Indeed, Eleven, just whom the fuck is that guy? Once a week I’ll be breaking down a player who is surprising the league – for better or for worse. This will range from stars we’ve grown to expect greatness from all the way to obscure players who have appeared out of nowhere. In each case it will beg the question: Whom the fuck is that guy?!
5/11/19 – Caleb Smith, SP, Miami Marlins
Is it safe to assume that we’ve all made the same argument of assimilation? If you failed a math test and 90% of the class also failed said quiz I’m betting you argued “but everyone else failed so it’s not that big of a deal.” This is the analogy I use for the 2019 Miami Marlins. They are horrendous. You can make the argument they were supposed to be horrible. In this case, Caleb Smith is that anomaly who aced the trigonometry exam – or in other words the one bright spot on an otherwise putrid Marlins team.
So just how bad is this Miami team? At the time of writing this article, offense the Marlins come in at 28th in BA, dead last in slugging and OBP, and of course last in run differential with a -76 mark – edging out the Orioles who stand at -69 (nice). Pitching-wise, Miami has not been much better as they rank in the bottom ten of team ERA and WHIP.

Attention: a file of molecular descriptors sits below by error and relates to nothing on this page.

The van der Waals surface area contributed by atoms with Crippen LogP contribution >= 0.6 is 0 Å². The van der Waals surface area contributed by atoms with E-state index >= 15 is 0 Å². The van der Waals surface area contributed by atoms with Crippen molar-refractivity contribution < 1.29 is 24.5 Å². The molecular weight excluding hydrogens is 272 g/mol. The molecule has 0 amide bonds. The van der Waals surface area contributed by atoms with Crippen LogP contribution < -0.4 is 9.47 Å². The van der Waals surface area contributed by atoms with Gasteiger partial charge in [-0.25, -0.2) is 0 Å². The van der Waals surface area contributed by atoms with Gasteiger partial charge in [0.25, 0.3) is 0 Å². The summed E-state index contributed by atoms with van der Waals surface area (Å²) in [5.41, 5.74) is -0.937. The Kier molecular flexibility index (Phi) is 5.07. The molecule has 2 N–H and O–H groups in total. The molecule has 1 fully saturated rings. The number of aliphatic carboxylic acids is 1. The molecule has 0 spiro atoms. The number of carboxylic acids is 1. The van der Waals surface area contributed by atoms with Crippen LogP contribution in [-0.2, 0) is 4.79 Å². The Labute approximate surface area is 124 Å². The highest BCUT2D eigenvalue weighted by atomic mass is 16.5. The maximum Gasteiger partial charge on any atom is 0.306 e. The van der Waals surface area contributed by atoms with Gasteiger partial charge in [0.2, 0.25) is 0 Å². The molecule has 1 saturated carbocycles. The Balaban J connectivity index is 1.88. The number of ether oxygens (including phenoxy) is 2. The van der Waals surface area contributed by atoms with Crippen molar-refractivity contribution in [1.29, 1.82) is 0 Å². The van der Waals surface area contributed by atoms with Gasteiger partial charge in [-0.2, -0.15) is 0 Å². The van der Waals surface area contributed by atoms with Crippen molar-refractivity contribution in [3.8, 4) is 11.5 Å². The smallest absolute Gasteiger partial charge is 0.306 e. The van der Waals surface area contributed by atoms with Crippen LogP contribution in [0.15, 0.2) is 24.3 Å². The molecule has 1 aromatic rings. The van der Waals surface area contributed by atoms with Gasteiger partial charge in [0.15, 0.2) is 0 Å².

For all the struggles this team has endured, Caleb Smith has been enjoying a breakout season. It’s far too early to crown Smith the Cy Young by any means, but it’s clear he’s been the MVP of his own team. He also has been one of the top pitchers in the league:
Smith is ranking in the top 10 in every valuable pitching category this year. One of the biggest indicators of why Smith has been so successful is due to his ability to miss bats. Out of all qualifying pitchers, Caleb Smith leads the league in swings on pitches outside the zone – O-Swing% – at 37.5%. Again, this isn’t all that surprising when you consider Smith flashed this type of upside last year as well – both his changeup and slider earned swinging-strike rates above 16% across his limited 77 frames.
If there’s any red flags – and there are – it’s Smith’s ability, or inability, to stay healthy. His 77 innings in 2018 represent his career high to this point. Of course, he’s only been in the majors since 2017 when he was then a member of the Yankees. Even in the minors, Smith never exceeded 130 innings, so durability will continue be his biggest detractor. There is reason for optimism, however. The Marlins are clearly going nowhere this year, but Smith is responsible for 30% of his teams wins. Couple this with the fact that Derek Jeter has shown little-to-no value on retaining proven talent and it’s easy to get excited about Smith’s prospects of getting traded to a contender, where, hopefully he can garner more attention. As it stands today, Smith’s ERA (2.11) is legit, especially when compared to his FIP (2.87).
Caleb Smith might not be a household name due in large part that he plays for the Miami Marlins as well as the fact that his name is mayonnaise personified, but I believe he’ll finish the year in a similar fashion to how he has begun. He might not have the same reach as a Jacob deGrom or a Max Scherzer, but Caleb “Mayonnaise” Smith could end up being the best pitcher you’ve never heard of.